The Grahamstown Scout Group (initially a Cub Pack) was established in 2014 by a group of Rhodes University students who craved to share the value of Scouting with other young people! The group was established in partnership with St Mary’s Development and Care Centre (DCC), a local organisation, and Rhodes University Community Engagement Division as well as many other student organisations, such as the RU Mountain Club to fulfil a gap for a boys’ life skills programme.
What skills and resources were you able to draw from the community for this project?
St Mary's Development and Care Center (DCC) is the primary partner of the Scout group. They facilitate a daily programme that the scouts are then selected from. The Rhodes University Community Engagement Division is where we pull most of our man power from. Through the Engaged Citizens Programme they run we recruit and mentor volunteers to run the weekly programme along side us. The Rhodes University Mountain Club resources the scout group by offering their equipment and expertise for the technical and outdoor aspects of the programme (such as hiking, camping or rock climbing). The World Scout Movement and Scouts South Africa give us a network and credibility in the national and international arena. All of the above partnerships are long-established and sustainable (having been maintained for 6 years already).
Many of the children in the DCC have barriers to reaching their full ptential and well-being due to varying degrees of poverty, nutritional needs, lack of stimulating environments, family disruption (domestic violence and neglect, substance abuse, inadequate housing, lack of protection/safety). Often these children are seen as problematic, therefore deficient view of themselves. Their behaviour is challenging and not many adults are robust enough to take on the challenge. The group was set up to tackle these issues in an alternative situation to a sports programme (which is often all that is available to boys).
Addressing the challenges
Documentation has been a huge factor in our success. Documentation informs your practice as a facilitator on how to move forward and reminds the children of their goals and where they’ve come from/revisiting concerns In our group we sometimes look at photos of previous campaigns to inform our groups approach to the current project. Three elements guide our practice (all of which overlap)... The Reggio Emilia Approach: Child- centric, attuned to the child’s interests, observant, hearing a child’s concerns, emergent (not pre-set), the child shapes the agenda. This approach is “open-hearted (avoiding closure), open-minded (welcoming the unexpected) and open-hearted (valuing diversity and difference)”. The Reggio approach is one of the best educational approaches in the world. It's philosophy is based on the 100 languages which lets children explore a concept in different ways. The adults responsibility is to make available child-friendly mediums of expression (this is particulatly important for literacy challenged, like ours!) The Scout Movement (non-formal education): Central to methodology is 'learning by doing'. The founder of the Reggio approach, Malaguzzi speaks to projects providing structure and narrative to the learning experience. Based on the strong conviction that learning by doing is of great importance. Core to the Scouting tradition are yarns (value-based stories/lessons), traditionally used around a campfire, meeting closure or to emphasise an approach/responsibility. Scouting is based on the Jungle book (deals of selflessness, generosity, service in a child-friendly way, tangible to form and ideal). We use Heartlines & Soul Buddyz material. From this project themes emerge. This gives children the opportunity to identify with issues and make connections in a conducive, safe environment to share truths of their own lives. Childrens' Rights principle of child participation: Article 12 of the UNCRC states that children have the right to be heard on matters affecting their life and have it given due weight. Children's rights underpins all our practice ensuring its respectful, alert, dignified. We seek opportunities for children to make commentary of issues affecting them (where previously they've been largely unheard). This Scout group has a unique role to play in Grahamstown. On numerous occasions the project has been shared at National and international conferences to inspire similar community development work!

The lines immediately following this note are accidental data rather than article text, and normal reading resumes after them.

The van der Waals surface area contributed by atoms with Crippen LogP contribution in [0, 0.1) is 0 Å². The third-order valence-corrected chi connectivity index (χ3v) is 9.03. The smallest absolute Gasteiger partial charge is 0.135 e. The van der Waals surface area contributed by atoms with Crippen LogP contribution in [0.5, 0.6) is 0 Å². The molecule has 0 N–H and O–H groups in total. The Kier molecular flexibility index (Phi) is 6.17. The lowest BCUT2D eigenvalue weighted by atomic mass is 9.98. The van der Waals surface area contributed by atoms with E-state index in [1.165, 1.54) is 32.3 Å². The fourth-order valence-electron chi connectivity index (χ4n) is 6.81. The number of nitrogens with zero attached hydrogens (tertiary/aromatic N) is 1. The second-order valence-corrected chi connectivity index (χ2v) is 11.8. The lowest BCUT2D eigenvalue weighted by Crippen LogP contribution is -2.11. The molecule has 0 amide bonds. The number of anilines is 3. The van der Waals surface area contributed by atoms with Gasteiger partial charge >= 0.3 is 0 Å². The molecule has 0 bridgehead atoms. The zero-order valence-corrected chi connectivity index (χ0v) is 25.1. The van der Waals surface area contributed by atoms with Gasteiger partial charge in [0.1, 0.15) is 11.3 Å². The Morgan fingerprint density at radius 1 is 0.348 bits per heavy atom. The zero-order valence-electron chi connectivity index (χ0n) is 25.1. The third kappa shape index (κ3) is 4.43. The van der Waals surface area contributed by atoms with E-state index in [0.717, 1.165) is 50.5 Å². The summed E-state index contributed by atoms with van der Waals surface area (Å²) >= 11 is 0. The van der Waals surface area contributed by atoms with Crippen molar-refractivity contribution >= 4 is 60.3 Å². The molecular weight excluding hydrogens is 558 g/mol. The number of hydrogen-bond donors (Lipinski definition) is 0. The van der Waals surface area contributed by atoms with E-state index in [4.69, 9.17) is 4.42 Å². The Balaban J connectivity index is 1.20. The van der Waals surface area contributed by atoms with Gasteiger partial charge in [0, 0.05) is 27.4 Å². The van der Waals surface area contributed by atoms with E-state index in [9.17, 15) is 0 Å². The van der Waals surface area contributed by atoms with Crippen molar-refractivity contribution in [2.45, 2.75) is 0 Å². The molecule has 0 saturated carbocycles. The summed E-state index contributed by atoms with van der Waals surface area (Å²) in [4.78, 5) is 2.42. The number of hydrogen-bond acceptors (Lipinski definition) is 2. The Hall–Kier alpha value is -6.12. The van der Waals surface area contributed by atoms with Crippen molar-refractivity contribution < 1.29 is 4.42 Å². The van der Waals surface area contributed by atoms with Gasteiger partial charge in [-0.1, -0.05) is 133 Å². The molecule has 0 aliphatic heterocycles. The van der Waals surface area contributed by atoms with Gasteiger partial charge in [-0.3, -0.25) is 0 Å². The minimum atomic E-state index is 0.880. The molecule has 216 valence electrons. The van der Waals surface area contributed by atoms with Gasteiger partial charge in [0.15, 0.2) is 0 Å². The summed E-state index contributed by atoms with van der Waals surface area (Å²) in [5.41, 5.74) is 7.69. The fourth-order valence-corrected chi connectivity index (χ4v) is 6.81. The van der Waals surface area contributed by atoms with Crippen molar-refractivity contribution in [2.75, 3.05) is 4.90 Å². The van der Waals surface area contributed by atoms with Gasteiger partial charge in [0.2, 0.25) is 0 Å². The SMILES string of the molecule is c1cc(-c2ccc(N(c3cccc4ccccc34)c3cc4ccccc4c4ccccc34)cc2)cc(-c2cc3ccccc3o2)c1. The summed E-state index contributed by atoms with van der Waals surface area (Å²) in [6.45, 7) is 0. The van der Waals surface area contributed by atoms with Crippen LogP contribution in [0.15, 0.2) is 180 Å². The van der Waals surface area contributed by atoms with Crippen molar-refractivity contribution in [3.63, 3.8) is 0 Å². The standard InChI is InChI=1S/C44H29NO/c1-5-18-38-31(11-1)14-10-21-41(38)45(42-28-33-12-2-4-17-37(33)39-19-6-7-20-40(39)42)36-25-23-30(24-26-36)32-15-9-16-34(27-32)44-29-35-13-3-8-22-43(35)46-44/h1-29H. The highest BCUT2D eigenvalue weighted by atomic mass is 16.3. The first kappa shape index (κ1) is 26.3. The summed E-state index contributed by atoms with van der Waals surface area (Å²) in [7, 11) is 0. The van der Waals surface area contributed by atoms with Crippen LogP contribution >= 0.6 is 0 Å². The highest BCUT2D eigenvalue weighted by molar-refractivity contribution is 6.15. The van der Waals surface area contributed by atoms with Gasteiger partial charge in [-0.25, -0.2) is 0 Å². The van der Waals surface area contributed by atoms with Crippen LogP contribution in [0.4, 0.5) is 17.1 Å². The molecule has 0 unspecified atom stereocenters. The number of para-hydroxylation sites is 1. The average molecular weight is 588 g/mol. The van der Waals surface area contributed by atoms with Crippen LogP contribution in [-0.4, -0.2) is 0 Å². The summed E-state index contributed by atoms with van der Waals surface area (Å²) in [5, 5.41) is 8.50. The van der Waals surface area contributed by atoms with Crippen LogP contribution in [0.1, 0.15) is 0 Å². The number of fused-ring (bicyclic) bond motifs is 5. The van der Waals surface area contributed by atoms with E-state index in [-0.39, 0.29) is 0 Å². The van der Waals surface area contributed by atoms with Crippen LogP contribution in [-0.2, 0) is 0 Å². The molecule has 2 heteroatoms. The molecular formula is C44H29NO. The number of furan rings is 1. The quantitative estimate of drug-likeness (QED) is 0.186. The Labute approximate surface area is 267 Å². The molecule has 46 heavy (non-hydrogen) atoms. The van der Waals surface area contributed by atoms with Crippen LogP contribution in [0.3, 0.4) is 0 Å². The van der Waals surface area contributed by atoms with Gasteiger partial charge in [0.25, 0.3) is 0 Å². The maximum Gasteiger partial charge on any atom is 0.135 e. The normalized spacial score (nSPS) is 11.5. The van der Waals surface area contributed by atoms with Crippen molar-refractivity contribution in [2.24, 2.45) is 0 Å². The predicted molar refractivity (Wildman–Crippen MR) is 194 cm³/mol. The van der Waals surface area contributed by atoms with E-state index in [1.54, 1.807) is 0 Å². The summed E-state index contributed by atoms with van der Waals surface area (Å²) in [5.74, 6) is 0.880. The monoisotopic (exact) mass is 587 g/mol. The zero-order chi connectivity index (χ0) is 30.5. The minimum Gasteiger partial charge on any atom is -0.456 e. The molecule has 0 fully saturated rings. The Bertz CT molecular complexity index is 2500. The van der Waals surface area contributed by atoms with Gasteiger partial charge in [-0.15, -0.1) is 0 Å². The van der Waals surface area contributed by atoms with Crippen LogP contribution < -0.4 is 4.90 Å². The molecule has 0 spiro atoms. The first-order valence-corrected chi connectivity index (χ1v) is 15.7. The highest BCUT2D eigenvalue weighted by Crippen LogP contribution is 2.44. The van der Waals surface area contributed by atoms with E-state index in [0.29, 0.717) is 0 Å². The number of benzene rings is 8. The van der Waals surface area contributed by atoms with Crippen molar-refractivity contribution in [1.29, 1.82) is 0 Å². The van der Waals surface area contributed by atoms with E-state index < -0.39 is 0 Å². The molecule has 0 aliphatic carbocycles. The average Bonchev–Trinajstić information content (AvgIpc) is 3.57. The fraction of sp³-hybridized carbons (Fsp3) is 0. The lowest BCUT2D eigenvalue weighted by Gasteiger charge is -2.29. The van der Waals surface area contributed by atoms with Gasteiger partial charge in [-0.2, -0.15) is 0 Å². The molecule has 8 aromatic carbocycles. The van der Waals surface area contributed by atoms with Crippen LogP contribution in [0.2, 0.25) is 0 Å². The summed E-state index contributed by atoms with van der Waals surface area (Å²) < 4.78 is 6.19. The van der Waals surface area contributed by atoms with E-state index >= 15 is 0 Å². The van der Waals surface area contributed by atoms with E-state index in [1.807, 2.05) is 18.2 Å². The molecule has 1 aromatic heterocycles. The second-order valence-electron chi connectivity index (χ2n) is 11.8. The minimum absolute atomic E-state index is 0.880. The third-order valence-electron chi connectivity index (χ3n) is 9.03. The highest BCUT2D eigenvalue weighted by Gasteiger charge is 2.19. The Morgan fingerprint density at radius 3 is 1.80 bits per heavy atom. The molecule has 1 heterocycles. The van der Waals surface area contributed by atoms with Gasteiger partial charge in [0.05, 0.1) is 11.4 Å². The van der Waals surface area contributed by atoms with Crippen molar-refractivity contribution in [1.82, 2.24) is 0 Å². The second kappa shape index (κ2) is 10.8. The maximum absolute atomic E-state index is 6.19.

Often children who have begun to speak a children rights language their surroundings become more equitable and respectful to the child. Parents (no matter the dire circumstance) desire more for their children. We have begun to see this dynamic: shared in stronger child-adult relationships when this culture has begun. Volunteers: we use the Asset Based approach which informs our practice (mutually beneficial, bi-directional Community Engagement that is jointly planned with all stakeholders) Using the Reggio Emilia approach to documentation is critical to monitoring the improvements in our boys. The project/campaign based approach has changed our boys behaviour. The following are some behavioural changes we've noticed: - More leadership: older boys showing compassion and empathy more. - Children take more ownership and responsibility for activities. - Adults are more trusting of the children. - Problem solving skills have improved. - Spontaneous innovation: boys more readily play and offer suggestions. - A generally more happy, organized relationship. - A sense of belonging! (for volunteers and the scouts) - Group work has become easier. - Peer support beyond Scout group. - More cooperation with adults. - More focussed and enthusiastic to cope with 'academic' tasks.